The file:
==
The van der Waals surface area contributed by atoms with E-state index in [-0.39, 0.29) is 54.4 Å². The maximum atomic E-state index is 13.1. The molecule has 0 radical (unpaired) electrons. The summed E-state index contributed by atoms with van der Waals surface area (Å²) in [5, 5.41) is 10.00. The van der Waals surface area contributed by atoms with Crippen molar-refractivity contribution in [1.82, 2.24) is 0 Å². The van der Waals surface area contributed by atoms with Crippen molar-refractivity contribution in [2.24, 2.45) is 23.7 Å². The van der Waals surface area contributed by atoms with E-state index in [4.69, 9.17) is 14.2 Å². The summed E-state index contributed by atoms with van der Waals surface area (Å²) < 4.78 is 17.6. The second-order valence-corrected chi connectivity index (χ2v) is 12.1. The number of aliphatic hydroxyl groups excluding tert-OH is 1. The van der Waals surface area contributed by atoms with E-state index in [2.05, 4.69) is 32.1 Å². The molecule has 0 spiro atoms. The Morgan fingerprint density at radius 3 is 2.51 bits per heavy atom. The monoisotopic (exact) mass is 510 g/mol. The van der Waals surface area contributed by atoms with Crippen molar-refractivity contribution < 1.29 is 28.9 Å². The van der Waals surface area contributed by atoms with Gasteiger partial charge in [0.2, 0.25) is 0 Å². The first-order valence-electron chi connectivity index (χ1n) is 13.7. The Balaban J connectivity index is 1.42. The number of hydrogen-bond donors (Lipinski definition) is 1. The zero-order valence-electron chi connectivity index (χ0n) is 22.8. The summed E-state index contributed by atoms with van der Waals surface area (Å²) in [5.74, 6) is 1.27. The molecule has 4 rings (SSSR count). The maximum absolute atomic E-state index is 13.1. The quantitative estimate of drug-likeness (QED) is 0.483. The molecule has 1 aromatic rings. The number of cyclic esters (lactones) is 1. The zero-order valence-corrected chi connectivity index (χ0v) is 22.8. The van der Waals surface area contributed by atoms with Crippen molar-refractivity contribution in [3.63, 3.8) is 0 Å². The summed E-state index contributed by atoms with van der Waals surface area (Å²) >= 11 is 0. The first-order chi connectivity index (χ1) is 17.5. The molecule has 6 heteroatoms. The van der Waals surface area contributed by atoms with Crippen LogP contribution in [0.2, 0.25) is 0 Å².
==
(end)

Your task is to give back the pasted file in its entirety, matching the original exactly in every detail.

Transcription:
The van der Waals surface area contributed by atoms with E-state index in [-0.39, 0.29) is 54.4 Å². The maximum atomic E-state index is 13.1. The molecule has 0 radical (unpaired) electrons. The summed E-state index contributed by atoms with van der Waals surface area (Å²) in [5, 5.41) is 10.00. The van der Waals surface area contributed by atoms with Crippen molar-refractivity contribution in [1.82, 2.24) is 0 Å². The van der Waals surface area contributed by atoms with Crippen molar-refractivity contribution in [2.24, 2.45) is 23.7 Å². The van der Waals surface area contributed by atoms with E-state index in [4.69, 9.17) is 14.2 Å². The summed E-state index contributed by atoms with van der Waals surface area (Å²) < 4.78 is 17.6. The second-order valence-corrected chi connectivity index (χ2v) is 12.1. The number of aliphatic hydroxyl groups excluding tert-OH is 1. The van der Waals surface area contributed by atoms with E-state index in [2.05, 4.69) is 32.1 Å². The molecule has 0 spiro atoms. The Morgan fingerprint density at radius 3 is 2.51 bits per heavy atom. The monoisotopic (exact) mass is 510 g/mol. The van der Waals surface area contributed by atoms with Crippen molar-refractivity contribution < 1.29 is 28.9 Å². The van der Waals surface area contributed by atoms with Gasteiger partial charge in [0.2, 0.25) is 0 Å². The first-order valence-electron chi connectivity index (χ1n) is 13.7. The Balaban J connectivity index is 1.42. The number of hydrogen-bond donors (Lipinski definition) is 1. The zero-order valence-electron chi connectivity index (χ0n) is 22.8. The summed E-state index contributed by atoms with van der Waals surface area (Å²) in [5.74, 6) is 1.27. The molecule has 4 rings (SSSR count). The maximum absolute atomic E-state index is 13.1. The quantitative estimate of drug-likeness (QED) is 0.483. The molecule has 1 aromatic rings. The number of cyclic esters (lactones) is 1. The zero-order valence-corrected chi connectivity index (χ0v) is 22.8. The van der Waals surface area contributed by atoms with Crippen molar-refractivity contribution in [3.63, 3.8) is 0 Å². The summed E-state index contributed by atoms with van der Waals surface area (Å²) >= 11 is 0. The first-order chi connectivity index (χ1) is 17.5. The molecule has 6 heteroatoms. The van der Waals surface area contributed by atoms with Crippen LogP contribution in [0.2, 0.25) is 0 Å².